60s Legend Ronnie Spector of The Ronettes Has Died
She’s best known for her chill-inducing croon — which particularly shines on the gorgeous 1963 Ronettes song “Be My Baby.”
We’ve lost a lot of icons in the last month: bell hooks, Eve Babitz, Joan Didion. Now, Ronnie Spector, 60s music icon and lead singer of The Ronettes has died at the age of 78 after a brief battle with cancer, as reported by The Associated Press.
“Ronnie lived her life with a twinkle in her eye, a spunky attitude, a wicked sense of humor and a smile on her face. She was filled with love and gratitude,” her family said in a statement to The AP.
Spector, born Veronica Bennett in Manhattan’s Washington Heights, is most known as the frontwoman for the girl group trio The Ronettes, which she formed with her sister and cousin. But what she’ll forever be remembered for is her chill-inducing croon — most known from the 1963 Ronettes song “Be My Baby” — that conjures longing, winged eyeliner, beehive hairstyles, and harmonies so neatly stacked you feel like you could burst into tears. She was an influence to everyone from David Bowie to to Bruce Springsteen to Billy Joel, the latter who wrote a “Say Goodbye to Hollywood” in Spector’s honor to Amy Winehouse, who cited her as an idol.
The group went on to release hit tracks like “Baby, I Love You” and “Walking In The Rain” and tour England with The Rolling Stones. “The first time I ever went to heaven was when I awoke with Ronnie Bennett asleep with a smile on her face,” Keith Richards wrote of their affair in his memoir Life. “We were kids. It doesn’t get any better than that.”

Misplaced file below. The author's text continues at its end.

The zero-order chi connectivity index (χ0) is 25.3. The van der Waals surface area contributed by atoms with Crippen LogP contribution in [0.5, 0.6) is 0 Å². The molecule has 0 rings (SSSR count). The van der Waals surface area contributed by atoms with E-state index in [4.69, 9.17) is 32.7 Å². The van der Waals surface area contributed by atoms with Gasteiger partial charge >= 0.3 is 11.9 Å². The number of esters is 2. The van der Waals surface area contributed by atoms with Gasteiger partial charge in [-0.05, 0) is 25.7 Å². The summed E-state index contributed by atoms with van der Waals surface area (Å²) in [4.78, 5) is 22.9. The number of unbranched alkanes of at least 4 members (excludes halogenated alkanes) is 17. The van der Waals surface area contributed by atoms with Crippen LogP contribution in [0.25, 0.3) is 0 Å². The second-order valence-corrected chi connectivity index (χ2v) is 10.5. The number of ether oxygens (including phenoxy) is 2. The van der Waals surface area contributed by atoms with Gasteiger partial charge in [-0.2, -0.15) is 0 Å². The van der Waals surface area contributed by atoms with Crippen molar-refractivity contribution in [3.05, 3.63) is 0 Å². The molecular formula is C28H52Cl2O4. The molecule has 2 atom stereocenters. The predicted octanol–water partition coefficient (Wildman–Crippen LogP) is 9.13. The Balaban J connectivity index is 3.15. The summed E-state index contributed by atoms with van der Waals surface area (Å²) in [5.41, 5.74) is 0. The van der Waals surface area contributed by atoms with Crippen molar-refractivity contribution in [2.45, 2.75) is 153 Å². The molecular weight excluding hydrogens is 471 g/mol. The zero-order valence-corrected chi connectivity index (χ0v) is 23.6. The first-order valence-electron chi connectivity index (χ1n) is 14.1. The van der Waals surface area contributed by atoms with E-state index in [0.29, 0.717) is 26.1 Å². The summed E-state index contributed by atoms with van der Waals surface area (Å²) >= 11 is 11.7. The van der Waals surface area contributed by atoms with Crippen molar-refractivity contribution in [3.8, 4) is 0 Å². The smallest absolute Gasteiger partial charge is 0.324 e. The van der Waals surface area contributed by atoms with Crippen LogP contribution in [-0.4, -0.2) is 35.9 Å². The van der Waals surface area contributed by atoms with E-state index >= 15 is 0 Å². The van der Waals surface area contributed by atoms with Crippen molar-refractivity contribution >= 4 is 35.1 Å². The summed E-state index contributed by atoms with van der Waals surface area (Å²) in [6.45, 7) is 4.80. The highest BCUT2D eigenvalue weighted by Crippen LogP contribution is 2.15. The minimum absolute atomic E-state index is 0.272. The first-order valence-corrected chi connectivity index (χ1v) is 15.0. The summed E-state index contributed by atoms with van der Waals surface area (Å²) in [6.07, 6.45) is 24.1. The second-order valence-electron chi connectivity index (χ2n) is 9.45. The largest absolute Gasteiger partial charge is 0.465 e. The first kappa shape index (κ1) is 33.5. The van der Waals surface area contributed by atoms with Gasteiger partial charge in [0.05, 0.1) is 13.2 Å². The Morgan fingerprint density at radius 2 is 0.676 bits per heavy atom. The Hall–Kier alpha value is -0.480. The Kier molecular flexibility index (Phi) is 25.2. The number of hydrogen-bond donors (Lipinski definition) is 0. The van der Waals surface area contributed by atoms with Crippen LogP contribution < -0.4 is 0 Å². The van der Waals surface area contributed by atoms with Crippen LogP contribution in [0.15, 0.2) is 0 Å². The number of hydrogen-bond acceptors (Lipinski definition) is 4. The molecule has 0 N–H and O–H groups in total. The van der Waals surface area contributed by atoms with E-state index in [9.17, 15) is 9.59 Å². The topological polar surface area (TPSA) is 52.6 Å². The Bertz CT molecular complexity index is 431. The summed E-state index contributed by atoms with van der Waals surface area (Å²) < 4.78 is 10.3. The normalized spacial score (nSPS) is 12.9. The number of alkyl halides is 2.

Tributes from other musicians have been pouring in on Twitter, including from Brian Wilson and Stevie Van Zandt, who wrote that it was an honor to produce her. “I loved her voice so much and she was a very special person and a dear friend,” wrote Wilson on Twitter. “This just breaks my heart. Ronnie’s music and spirit will live forever.”
“We weren’t afraid to be hot. That was our gimmick,” Spector said in her 1990 memoir Be My Baby: How I Survived Mascara, Miniskirts And Madness, which is advice all of us can pocket for the rest of our lives. She also talked about the importance of style to her early career, particularly embracing the look she was born with. “The louder they applauded, the more mascara we put on the next time,” she wrote. “We didn’t have a hit record to grab their attention, so we had to make an impression with our style. None of it was planned out; we just took the look we were born with and extended it.”
Spector’s memoir also included stories from her unhappy and harrowing marriage to producer Phil Spector. The two married in 1968 and divorced in 1974, approximately two years after she escaped from their Beverly Hills mansion in which she was all but locked away.
Spector was inducted into the Rock and Roll Hall of Fame in 2007 and went on to release music until her last album English Heart in 2016, which featured her covers of songs from Britain in the 60s.